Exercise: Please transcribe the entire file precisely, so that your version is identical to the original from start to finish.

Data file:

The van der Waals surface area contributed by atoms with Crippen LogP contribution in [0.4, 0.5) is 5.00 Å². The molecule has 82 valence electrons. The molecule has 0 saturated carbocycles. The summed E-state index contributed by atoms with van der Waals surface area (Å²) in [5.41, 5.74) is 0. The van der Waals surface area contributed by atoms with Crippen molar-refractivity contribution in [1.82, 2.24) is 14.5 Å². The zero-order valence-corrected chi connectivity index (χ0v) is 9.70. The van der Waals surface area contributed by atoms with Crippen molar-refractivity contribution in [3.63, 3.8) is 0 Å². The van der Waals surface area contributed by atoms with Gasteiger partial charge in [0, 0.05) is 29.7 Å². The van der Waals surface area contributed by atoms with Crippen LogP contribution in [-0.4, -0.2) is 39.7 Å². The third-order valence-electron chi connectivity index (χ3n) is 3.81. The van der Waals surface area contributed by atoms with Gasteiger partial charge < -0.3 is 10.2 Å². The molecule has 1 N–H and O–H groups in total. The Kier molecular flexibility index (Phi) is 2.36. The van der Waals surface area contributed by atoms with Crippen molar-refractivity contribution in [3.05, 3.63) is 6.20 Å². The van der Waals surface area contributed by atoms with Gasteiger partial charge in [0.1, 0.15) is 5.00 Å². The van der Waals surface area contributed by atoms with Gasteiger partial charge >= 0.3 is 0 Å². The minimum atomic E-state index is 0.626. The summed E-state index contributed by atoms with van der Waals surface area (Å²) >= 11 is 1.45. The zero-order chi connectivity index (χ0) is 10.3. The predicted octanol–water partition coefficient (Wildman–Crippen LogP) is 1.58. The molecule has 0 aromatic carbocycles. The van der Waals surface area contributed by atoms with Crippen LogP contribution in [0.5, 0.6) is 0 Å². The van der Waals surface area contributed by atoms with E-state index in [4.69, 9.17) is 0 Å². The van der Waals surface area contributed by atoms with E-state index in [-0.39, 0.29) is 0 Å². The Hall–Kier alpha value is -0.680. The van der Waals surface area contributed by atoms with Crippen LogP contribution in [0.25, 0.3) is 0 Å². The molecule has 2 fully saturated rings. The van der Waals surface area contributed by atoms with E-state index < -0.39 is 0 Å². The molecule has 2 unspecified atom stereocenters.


The van der Waals surface area contributed by atoms with Crippen LogP contribution in [0.4, 0.5) is 5.00 Å². The molecule has 82 valence electrons. The molecule has 0 saturated carbocycles. The summed E-state index contributed by atoms with van der Waals surface area (Å²) in [5.41, 5.74) is 0. The van der Waals surface area contributed by atoms with Crippen molar-refractivity contribution in [1.82, 2.24) is 14.5 Å². The zero-order valence-corrected chi connectivity index (χ0v) is 9.70. The van der Waals surface area contributed by atoms with Crippen molar-refractivity contribution in [3.63, 3.8) is 0 Å². The van der Waals surface area contributed by atoms with Gasteiger partial charge in [0, 0.05) is 29.7 Å². The van der Waals surface area contributed by atoms with Crippen LogP contribution in [-0.4, -0.2) is 39.7 Å². The third-order valence-electron chi connectivity index (χ3n) is 3.81. The van der Waals surface area contributed by atoms with Gasteiger partial charge < -0.3 is 10.2 Å². The molecule has 1 N–H and O–H groups in total. The Kier molecular flexibility index (Phi) is 2.36. The van der Waals surface area contributed by atoms with Crippen molar-refractivity contribution in [3.05, 3.63) is 6.20 Å². The van der Waals surface area contributed by atoms with Gasteiger partial charge in [0.1, 0.15) is 5.00 Å². The van der Waals surface area contributed by atoms with Gasteiger partial charge >= 0.3 is 0 Å². The minimum atomic E-state index is 0.626. The summed E-state index contributed by atoms with van der Waals surface area (Å²) >= 11 is 1.45. The zero-order chi connectivity index (χ0) is 10.3. The predicted octanol–water partition coefficient (Wildman–Crippen LogP) is 1.58. The molecule has 0 aromatic carbocycles. The van der Waals surface area contributed by atoms with Crippen LogP contribution in [0.5, 0.6) is 0 Å². The van der Waals surface area contributed by atoms with E-state index in [4.69, 9.17) is 0 Å². The van der Waals surface area contributed by atoms with E-state index in [-0.39, 0.29) is 0 Å². The Hall–Kier alpha value is -0.680. The van der Waals surface area contributed by atoms with Crippen LogP contribution in [0.25, 0.3) is 0 Å². The molecule has 2 fully saturated rings. The van der Waals surface area contributed by atoms with E-state index < -0.39 is 0 Å². The molecule has 2 unspecified atom stereocenters.